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What computer should I buy for my business?

What computer should I buy for my business?
Technology with Integrity

By Torian Group, Inc.


How do you decide what to do when it comes time to buy a new computer?  Do you go down to Staples or Costco and see what is on sale? Call your Dell sales rep? 

Here are some things to consider when deciding how to spend your hard earned money:

Instead of starting with hardware features, start with what needs to get done in your business. What do you want the computer to do for you?  The next step is to find the software that will do what you need. Then find the hardware that makes that software work.

Base your decision on well thought out, prioritized values. A purchase that puts cost before reliability is very different than one that puts reliability before cost.

Some things to consider:
Total Cost of ownership
– equipment lifetime, warranty, ease of maintenance, cost of repairs. Can it be upgraded? Will the vendor be there next year to support it?
Compatibility – Does it run the software you want to use. Will it run the next version? Does it work with your network?
Reliability – What does it cost you for down time? Is the hardware too close to the “Bleeding Edge”? Does the vendor provide accurate timely information about known problems?  Is it easy to get timely service- even in Visalia?
Ease of Use – Can your staff understand and use it? How much training is needed?
Specifications - Are there certain features it must have to run your software (USB ports, enough memory, etc.)?
Speed – Usually inversely related to reliability. How much difference does it make to the business function the computer performs if it is faster?
Obsolescence –There are significant benefits to buying identical hardware for workstations. How long will you be able to get this exact model? Is the technology being used at the beginning or end of its lifetime?

Best practices for workstations:

  • Stick with well supported motherboard chipsets. We like Intel, because they provide detailed, current bug reports and timely fixes. Because they have such a large market share, they set standards for compatibility.
  • Get adequate power supplies, and use a surge strip or workstation UPS.
  • Bigger monitors mean more productivity. If you have the space, go big.
  • Buy identical hardware. This allows you to use “Cloning” to manage your workstations. You take an “Image”, or picture of the software on the hard drive, and can copy it to any other workstation, saving hours of setup time. If a hard drive fails, you can put in a new hard drive, copy on your image, and be done in a matter of minutes. Standard hardware means fewer things to troubleshoot when you have a problem. Identical parts make it very convenient to troubleshoot by swapping between working and non-working machines. Your software can be standardized, because you know how it will behave on this hardware.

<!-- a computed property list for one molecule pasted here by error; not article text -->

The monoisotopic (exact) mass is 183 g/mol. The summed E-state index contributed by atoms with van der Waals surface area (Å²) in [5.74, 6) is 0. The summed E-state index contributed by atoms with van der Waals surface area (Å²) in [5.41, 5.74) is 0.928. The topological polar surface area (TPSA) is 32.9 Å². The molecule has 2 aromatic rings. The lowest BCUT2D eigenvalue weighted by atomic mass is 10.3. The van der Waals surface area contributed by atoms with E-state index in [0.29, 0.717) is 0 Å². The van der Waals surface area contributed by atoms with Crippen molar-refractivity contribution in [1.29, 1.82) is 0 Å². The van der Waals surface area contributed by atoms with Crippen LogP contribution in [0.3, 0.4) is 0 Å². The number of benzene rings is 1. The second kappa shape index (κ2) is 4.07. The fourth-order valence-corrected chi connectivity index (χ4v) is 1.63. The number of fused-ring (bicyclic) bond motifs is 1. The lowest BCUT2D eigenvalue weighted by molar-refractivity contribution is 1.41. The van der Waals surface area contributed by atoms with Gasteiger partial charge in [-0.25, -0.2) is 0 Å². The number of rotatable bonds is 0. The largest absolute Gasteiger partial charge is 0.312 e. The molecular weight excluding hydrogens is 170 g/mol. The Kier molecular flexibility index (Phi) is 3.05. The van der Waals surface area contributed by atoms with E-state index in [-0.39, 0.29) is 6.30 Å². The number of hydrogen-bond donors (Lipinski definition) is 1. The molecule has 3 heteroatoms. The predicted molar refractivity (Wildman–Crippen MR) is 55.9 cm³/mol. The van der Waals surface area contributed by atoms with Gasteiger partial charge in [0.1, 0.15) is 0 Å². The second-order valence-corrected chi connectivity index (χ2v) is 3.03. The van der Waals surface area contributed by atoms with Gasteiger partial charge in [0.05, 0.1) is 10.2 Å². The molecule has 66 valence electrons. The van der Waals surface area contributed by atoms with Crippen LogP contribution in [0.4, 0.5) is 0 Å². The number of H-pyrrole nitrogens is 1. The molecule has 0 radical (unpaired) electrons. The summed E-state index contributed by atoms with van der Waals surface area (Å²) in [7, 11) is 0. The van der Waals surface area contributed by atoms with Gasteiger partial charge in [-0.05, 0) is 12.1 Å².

Best Practices for servers:

  • Reliability comes first, and second, when it comes to servers. Calculate the hourly cost of down time for your server. Then spend the money to make it reliable enough for your needs.
  • Base capacity on what the server will do – many software vendors offer guidelines for what you will need.
  • If you can afford it, buy an integrated server from a well known vendor. HP, Compaq & Dell all make excellent servers. If not, have the server built from Server components. There are motherboards designed for servers, cases designed for servers, etc.
  • Use ECC ram. ECC Stands for Error Correcting - It keeps a parity bit for every memory location to make sure that the memory is accurate.
  • Get Dual redundant Power supplies. The most likely parts to fail are the hard drive and the power supply.
  • Get Mirrored hard drives, or better yet hardware raid. Use SCSI Drives.
  • Buy a dedicated, Intelligent (comes with software) UPS, or battery backup. One per server. UPS’s tend to last longer if you get a bigger battery than you need.
  • Get Dual processors if possible. This prevents the possibility of one program or function slowing down the whole network.
  • Don’t buy more than you think you will need in the next 18 months. Figure on upgrading or replacing it every 2 years or so.
  • Plan adequate backups. Get a reliable tape backup drive, and rotate backup tapes on a schedule. Get a big enough tape drive- make sure you won’t have to change tapes to get everything backed up.
  • If you have more than one server, get identical hardware if at all possible.

If possible, get help from an expert, preferably someone other than the one trying to sell you their hardware. Things change quickly. Make sure you are properly informed before investing your money and time. 

Tim Torian has taught computer networking at the College of Sequoias and Cal Poly Extension. He has a BS in Computer Science, and has been consulting on computer networking for the past 30 Years. His industry certifications include: Cisco CCNA and CCNI, Microsoft MCSE. He was recognized as Entrepreneur of the year for 2008 by the Tulare County EDC. He is president of Torian Group, Inc. which provides a full range of Technology Consulting services to local business, including computer services, networking, web and custom software development. www.toriangroup.com


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